Verapamil and propranolol in essential hypertension

Alan K. Halperin, Kirsten M. Gross, John F. Rogers, Luigi X. Cubeddu

Research output: Contribution to journalArticlepeer-review

Abstract

Twenty-four subjects with mild to moderate essential hypertension completed this 9-wk parallel, randomized, double-blind study of the antihypertensive effects of verapamil (V) (240 to 480 mg%) and propranolol (P) (120 to 360 mg%). V lowered systolic and diastolic blood pressures in all postural positions, with an average reduction of 20 16 mm Hg. With the exception of standing systolic blood pressure, P also lowered systolic and diastolic blood pressures in all postural positions, with an average reduction of 9 11 mm Hg. Differences between V and P were significant only for sitting systolic blood pressure. Heart rate was decreased by P but was not affected by V. The PR interval was prolonged by V. Plasma levels of V and P were directly related to dose. Plasma levels of V were linearly related to those of its major metabolite, norverapamil (r =0.81). There was no correlation between clinical response and the dose or plasma level of V or P, but all subjects who received 480 mg% V had an average blood pressure reduction of 20116 mm Hg and plasma levels of the parent drug above 200 ng/ml. V is an effective antihypertensive for mild to moderate essential hypertension. Constipation, pedal edema, and a maculopapular rash were reported as side effects of V.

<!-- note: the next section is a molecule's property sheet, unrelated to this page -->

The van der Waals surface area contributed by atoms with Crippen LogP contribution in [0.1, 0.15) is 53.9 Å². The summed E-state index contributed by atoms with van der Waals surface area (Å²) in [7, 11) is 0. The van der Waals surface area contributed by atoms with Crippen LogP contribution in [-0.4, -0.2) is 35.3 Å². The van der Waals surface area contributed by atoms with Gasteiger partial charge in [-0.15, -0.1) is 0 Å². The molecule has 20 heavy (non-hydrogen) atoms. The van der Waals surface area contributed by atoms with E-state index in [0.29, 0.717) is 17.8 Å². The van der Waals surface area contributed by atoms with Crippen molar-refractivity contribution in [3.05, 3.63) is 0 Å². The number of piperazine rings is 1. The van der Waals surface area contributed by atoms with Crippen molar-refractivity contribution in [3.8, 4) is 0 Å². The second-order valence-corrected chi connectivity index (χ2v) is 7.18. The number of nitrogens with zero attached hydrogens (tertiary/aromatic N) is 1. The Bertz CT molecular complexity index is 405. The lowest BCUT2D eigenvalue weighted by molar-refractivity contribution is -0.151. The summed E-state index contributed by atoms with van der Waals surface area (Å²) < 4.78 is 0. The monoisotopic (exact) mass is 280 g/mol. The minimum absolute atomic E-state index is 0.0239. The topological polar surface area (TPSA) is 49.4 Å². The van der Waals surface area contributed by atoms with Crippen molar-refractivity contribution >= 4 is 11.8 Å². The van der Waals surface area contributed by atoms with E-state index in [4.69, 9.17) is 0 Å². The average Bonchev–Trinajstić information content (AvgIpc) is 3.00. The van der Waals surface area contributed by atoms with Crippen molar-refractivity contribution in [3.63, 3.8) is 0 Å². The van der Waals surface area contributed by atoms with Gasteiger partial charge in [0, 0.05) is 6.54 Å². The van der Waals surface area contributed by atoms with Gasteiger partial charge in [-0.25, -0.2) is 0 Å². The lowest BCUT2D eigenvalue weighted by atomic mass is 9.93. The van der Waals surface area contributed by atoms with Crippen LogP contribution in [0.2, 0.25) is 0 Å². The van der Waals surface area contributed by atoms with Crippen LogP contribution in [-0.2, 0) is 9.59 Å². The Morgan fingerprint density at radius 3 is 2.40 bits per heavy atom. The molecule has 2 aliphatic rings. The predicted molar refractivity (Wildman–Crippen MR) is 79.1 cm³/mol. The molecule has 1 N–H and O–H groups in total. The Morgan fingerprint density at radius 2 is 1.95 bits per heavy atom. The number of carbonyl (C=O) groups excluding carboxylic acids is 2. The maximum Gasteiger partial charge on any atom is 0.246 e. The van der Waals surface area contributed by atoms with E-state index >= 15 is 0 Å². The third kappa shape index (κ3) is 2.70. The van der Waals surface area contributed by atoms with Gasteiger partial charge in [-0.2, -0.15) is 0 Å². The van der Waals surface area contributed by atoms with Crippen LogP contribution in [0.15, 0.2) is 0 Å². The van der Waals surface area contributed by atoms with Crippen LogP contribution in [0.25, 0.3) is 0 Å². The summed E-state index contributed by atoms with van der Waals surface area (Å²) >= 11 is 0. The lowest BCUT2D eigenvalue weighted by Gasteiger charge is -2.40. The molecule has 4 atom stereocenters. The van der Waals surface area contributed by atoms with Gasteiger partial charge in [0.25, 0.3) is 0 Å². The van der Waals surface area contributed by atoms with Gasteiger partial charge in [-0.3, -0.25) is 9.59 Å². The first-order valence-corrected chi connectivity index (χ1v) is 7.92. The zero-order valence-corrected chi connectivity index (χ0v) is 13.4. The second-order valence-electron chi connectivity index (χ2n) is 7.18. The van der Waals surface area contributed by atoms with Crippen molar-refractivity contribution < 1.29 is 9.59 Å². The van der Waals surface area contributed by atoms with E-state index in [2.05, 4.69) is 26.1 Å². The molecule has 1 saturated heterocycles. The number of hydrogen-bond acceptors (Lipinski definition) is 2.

Original languageEnglish (US)
Pages (from-to)750-758
Number of pages9
JournalClinical pharmacology and therapeutics
Volume36
Issue number6
DOIs
StatePublished - Dec 1984

ASJC Scopus subject areas

  • Pharmacology
  • Pharmacology (medical)

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